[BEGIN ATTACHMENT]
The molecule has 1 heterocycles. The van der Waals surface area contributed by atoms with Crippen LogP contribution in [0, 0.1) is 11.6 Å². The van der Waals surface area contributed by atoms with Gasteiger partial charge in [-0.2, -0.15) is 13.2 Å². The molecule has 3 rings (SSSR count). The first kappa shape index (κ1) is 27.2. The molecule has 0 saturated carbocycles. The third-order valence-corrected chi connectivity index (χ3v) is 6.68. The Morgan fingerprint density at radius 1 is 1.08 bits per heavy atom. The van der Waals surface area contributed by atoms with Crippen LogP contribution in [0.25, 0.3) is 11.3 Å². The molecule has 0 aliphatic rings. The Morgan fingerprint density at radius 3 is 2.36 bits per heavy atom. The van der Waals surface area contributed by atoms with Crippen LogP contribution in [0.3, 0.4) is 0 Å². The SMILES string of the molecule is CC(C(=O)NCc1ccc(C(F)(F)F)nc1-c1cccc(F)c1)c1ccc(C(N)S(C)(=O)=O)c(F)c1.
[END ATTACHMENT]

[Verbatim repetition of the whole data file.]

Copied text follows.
The molecule has 1 heterocycles. The van der Waals surface area contributed by atoms with Crippen LogP contribution in [0, 0.1) is 11.6 Å². The van der Waals surface area contributed by atoms with Gasteiger partial charge in [-0.2, -0.15) is 13.2 Å². The molecule has 3 rings (SSSR count). The first kappa shape index (κ1) is 27.2. The molecule has 0 saturated carbocycles. The third-order valence-corrected chi connectivity index (χ3v) is 6.68. The Morgan fingerprint density at radius 1 is 1.08 bits per heavy atom. The van der Waals surface area contributed by atoms with Crippen LogP contribution in [0.25, 0.3) is 11.3 Å². The molecule has 0 aliphatic rings. The Morgan fingerprint density at radius 3 is 2.36 bits per heavy atom. The van der Waals surface area contributed by atoms with Crippen LogP contribution in [0.3, 0.4) is 0 Å². The SMILES string of the molecule is CC(C(=O)NCc1ccc(C(F)(F)F)nc1-c1cccc(F)c1)c1ccc(C(N)S(C)(=O)=O)c(F)c1.